potting up AV's

vic_nickMarch 15, 2008

Hi all,

I read an interesting article about the Texas-style potting method, in "Growing To Show" by Paulinde Bartholomew. Has anyone ever used this potting method? I would like to know how well it did or did not work? This method seems logical and I'm seriously thinking about giving it a try. My conceren is that everyone I know is wicking their AV's.

Thank you,

Vic

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fred_hill(6)

HI Vic,
I used it at one point when I grew and it works really well, however I now grow all my plants on wicks simply because I don't have to water that often when wicking.
Fred in NJ

    Bookmark   March 15, 2008 at 4:47PM
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korina(9b, Sunset 17)

Heck, I gave up soil altogether! I'm slowly converting all my plants to hydroculture; search the forum for an older thread called 'semi-hydroponics'. It's very long and infromative.

I was surprised at just how quickly and how well my two standards adapted (I'm kinda short of AVs right at the moment). Buffalo Hunt is currently blooming its fool head off, while Hawaiian Pearl is recovering from a bad case of soil mealys.

I've heard good things about Texas watering, although I imagine it would work best for standards, as you'd be spending rather too much of your day watering minis.

Good luck, and experiment!

Korina, mad scientist in-training

    Bookmark   March 15, 2008 at 9:16PM
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fred_hill(6)

Hi,
Korinas idea of hydroponics sounds interesting, however, I would hesitate to use it because I don't know how I would show my plants at my local or regional shows. I have no idea how the judges would accept plants growing in liquid exclusively.
Fred in NJ

    Bookmark   March 16, 2008 at 4:38PM
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bspofford

And, how will we find out?

Fred, as a judge, is this something that can be brought up with your judging peers?

Barbara

    Bookmark   March 17, 2008 at 11:46AM
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fred_hill(6)

Sorry guys, Ddon't have another judges council meeting till the end of June. If you are really curious about this question I suggest you email Bill Foster at AVSA.
Fred

    Bookmark   March 18, 2008 at 10:59PM
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korina(9b, Sunset 17)

Eh, just cover the whole mess with aluminum foil and pretend it's dirt. :-)

Korina

    Bookmark   March 20, 2008 at 11:41AM
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bspofford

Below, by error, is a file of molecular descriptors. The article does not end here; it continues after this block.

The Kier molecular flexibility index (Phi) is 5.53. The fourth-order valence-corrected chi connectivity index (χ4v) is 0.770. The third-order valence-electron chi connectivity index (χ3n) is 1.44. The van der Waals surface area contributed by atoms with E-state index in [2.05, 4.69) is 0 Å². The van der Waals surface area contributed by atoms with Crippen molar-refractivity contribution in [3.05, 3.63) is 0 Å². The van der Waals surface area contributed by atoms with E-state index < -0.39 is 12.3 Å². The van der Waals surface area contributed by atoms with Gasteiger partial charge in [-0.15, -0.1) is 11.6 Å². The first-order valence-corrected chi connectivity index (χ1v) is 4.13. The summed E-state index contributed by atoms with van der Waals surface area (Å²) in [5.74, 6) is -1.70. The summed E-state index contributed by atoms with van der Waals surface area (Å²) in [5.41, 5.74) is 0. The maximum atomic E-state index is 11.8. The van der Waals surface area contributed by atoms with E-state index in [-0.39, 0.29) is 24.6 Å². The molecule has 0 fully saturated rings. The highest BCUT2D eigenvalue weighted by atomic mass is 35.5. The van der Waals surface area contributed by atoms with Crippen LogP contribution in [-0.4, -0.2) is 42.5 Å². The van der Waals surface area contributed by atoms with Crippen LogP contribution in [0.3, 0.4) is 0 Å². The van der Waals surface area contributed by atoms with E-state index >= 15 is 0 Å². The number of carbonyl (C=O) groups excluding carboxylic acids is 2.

I submitted the question to Bill Foster.

Barbara

    Bookmark   March 20, 2008 at 11:56AM
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lilypad22(7)

I just got back from Dixie AV convention. Some of the prize winning and Best of Show were grown with the Texas method. He repots up half a size about every 8-12 weeks. He has each plant sitting in an individual saucer and only refills it when it goes dry. His plants were stunning!
tish

    Bookmark   March 20, 2008 at 1:16PM
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lizfm(9)

This is a question I've always had about Texas style...how often the plants were watered, if they were allowed to go dry, etc.

So basically, the way it is described by lilypad22 above, it's a 'wicking' type method, without the actual wick? The rock material or perlite or whatever you use in the bottom of the pot, 'wicks' the water/fertilizer solution up to the soil layer?

If this is the case, why does it work better for big standards (as I hear it does) than wicking with a wick? The porous layer on the bottom of the pot?

I am experimenting with 'wicking-with-a-wick' while also leaving a perlite layer on the bottom of the pot. I started doing this when I was afraid I didn't have my wick size down pat and I might over-water with a too-large wick. It seems to be working just fine.

    Bookmark   March 20, 2008 at 2:42PM
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irina_co(z5 CO)

Ladies - do not forget that EVERYTHING grows big in Texas.
High humidity and warm temperatures contribute to the lush and large look.

I.

    Bookmark   March 20, 2008 at 5:07PM
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lilypad22(7)

He said he thought it was better than using a wick because the moisture was more evenly absorbed into the (course) perlite and then soil layer. The plant doesn't really dry out, as you refil the saucer when the water has been all used up, there is still moisture in the perlite and soil. Also he waters about once a week.

If you travel and will be away from home, the advantage of wicking is you can fill a larger resourvour with water to last for two weeks or more. Apparently he only uses saucers, I didn't think to ask why he couldn't put the plant into a larger saucer to last longer as some people on this forum use Texas with pots in a tray of water...the point to the program was how "he" grew large award winning plants, and "he" uses a saucer for each plant...about a 6" for standards and 4" for smaller pots. His standards were about 18 inches across!..I wish I had a tape measure with me.

    Bookmark   March 20, 2008 at 10:32PM
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bspofford

Bill Foster responded to the question, so I started a new thread titled 'hydroponics and show plants" and posted his response.

Barbara

    Bookmark   March 22, 2008 at 9:17PM
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